Columnist Ryann Sheehy argues that with the amount of power in the president's hands, they should be held more accountable for their actions.

The highest office in the land, head of state, commander-in-chief: these are all titles for the seat in the Oval Office in which Donald Trump has resided for almost three years. One of the highest honors and most powerful roles in the U.S. government should be held under microscopic judgment. As the 45th president of the United States, Trump has gotten away with far too much.

So much, in fact, that over 800 former federal prosecutors from both the right and left sides have agreed that, were Trump not the president, he’d be charged with obstruction of justice. It’s time to hold those in power to a much higher standard and continue to encourage those in charge of checking that power to take action against corruption.

Before Trump, Barack Obama is the only other president students at the college level remember with a politically-conscious mind. Although Obama’s eight-year presidency may not have been a picture-perfect success — as no presidency is — there was never as much news about questionable behavior and impeachment rumors as there are in today’s political climate. There’s a big difference between withholding a birth certificate and withholding tax returns.

With so much power in one person’s — consistently men’s — hands, the expectation is that they would be watched and reprimanded for anything that goes against the law or even breaks with the United States’ moral code. Unfortunately, that reprimand can only go as far as the media outlets since it’s nearly impossible to begin the impeachment process. In the history of this nation, only two presidents have been impeached — Andrew Johnson and Bill Clinton — but neither was ultimately removed from office.

It’s comforting to know that this nation has successfully elected a vast majority of upstanding and honorable people to the head of the executive branch. So far, in only three instances have the wrongs of this position been so grave that the government has questioned its leader — the third instance being Richard Nixon’s self-resignation after the Watergate scandal. However, there may be “unchecked obstruction” that has gone under the radar, undetected or simply not acted on.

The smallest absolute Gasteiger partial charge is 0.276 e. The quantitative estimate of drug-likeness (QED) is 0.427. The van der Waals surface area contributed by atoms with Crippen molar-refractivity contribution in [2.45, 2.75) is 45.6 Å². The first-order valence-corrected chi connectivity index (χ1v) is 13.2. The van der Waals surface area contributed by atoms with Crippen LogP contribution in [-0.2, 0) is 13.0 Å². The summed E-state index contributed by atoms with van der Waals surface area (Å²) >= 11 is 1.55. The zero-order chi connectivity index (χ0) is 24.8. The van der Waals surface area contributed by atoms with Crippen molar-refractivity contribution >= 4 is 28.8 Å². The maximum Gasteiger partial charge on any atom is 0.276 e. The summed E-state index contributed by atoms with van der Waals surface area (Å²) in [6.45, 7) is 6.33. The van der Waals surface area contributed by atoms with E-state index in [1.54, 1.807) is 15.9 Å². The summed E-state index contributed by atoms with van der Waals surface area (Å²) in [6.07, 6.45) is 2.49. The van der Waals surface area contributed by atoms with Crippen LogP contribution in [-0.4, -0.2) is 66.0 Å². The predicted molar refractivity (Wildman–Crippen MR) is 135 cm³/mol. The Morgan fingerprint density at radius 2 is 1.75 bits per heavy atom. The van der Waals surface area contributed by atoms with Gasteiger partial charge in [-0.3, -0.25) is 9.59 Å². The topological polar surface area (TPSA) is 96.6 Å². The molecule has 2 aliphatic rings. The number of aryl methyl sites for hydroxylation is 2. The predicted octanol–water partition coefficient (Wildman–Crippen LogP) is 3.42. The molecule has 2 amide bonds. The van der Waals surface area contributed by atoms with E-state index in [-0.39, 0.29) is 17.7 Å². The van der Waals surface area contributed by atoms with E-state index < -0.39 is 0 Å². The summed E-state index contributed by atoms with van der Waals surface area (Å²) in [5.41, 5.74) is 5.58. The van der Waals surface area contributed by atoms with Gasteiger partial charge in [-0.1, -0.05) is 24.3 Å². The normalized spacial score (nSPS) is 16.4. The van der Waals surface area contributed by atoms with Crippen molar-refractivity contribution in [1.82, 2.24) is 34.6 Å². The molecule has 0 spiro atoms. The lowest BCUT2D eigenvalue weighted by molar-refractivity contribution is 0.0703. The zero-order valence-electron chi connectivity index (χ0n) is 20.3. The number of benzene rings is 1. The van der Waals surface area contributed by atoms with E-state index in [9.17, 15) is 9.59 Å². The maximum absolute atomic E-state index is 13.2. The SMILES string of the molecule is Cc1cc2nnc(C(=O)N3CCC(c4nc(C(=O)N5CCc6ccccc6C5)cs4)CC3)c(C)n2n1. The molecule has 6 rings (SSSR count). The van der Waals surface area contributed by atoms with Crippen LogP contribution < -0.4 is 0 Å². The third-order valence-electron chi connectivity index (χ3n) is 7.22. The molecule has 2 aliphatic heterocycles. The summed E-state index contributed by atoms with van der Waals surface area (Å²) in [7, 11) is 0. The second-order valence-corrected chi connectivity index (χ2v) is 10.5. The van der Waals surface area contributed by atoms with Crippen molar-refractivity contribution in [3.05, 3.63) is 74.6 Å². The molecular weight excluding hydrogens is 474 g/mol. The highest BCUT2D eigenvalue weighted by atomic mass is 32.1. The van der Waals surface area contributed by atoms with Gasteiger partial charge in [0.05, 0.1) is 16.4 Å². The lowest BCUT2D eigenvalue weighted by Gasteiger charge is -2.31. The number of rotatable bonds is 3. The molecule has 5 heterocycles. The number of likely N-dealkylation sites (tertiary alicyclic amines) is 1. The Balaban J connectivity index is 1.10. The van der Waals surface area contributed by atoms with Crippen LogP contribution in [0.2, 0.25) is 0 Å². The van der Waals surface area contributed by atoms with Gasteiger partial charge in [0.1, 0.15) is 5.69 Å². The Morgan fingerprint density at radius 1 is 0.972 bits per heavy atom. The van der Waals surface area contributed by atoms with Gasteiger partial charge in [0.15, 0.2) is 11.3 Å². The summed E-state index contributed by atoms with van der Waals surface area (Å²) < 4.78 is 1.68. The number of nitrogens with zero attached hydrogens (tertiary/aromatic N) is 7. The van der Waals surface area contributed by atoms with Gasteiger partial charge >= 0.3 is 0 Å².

The prosecutors condemning Trump wrote in their statement that this “unchecked obstruction…allows intentional interference with criminal investigations to go unpunished” and “puts our whole system of justice at risk.” If the leaders of this country aren’t held accountable for their actions, that sends a message to all of the citizens of the U.S. that laws are to be bent and manipulated to best serve the circumstances. The executive branch is meant to be the enforcer of the law, but its current leader only enforces the law on those he doesn’t like while giving his best buddies a free pass.

Maybe the impeachment process should be made easier, or maybe those with power should just be better people. There’s no clear, easy, quick-fix solution to problems as large as greed and corruption. No matter how many impeachment petitions are signed or crazy headlines there are about Trump’s crimes, nothing will be done until the Democrats and Republicans of the House and Senate take action against Trump’s convictable offenses. The president is not above the law, and its consequences and the nation must hold the chief executive accountable, whether it’s Trump or any president to come.

Ryann Sheehy is a sophomore theater and media arts and design double major. Contact Ryann at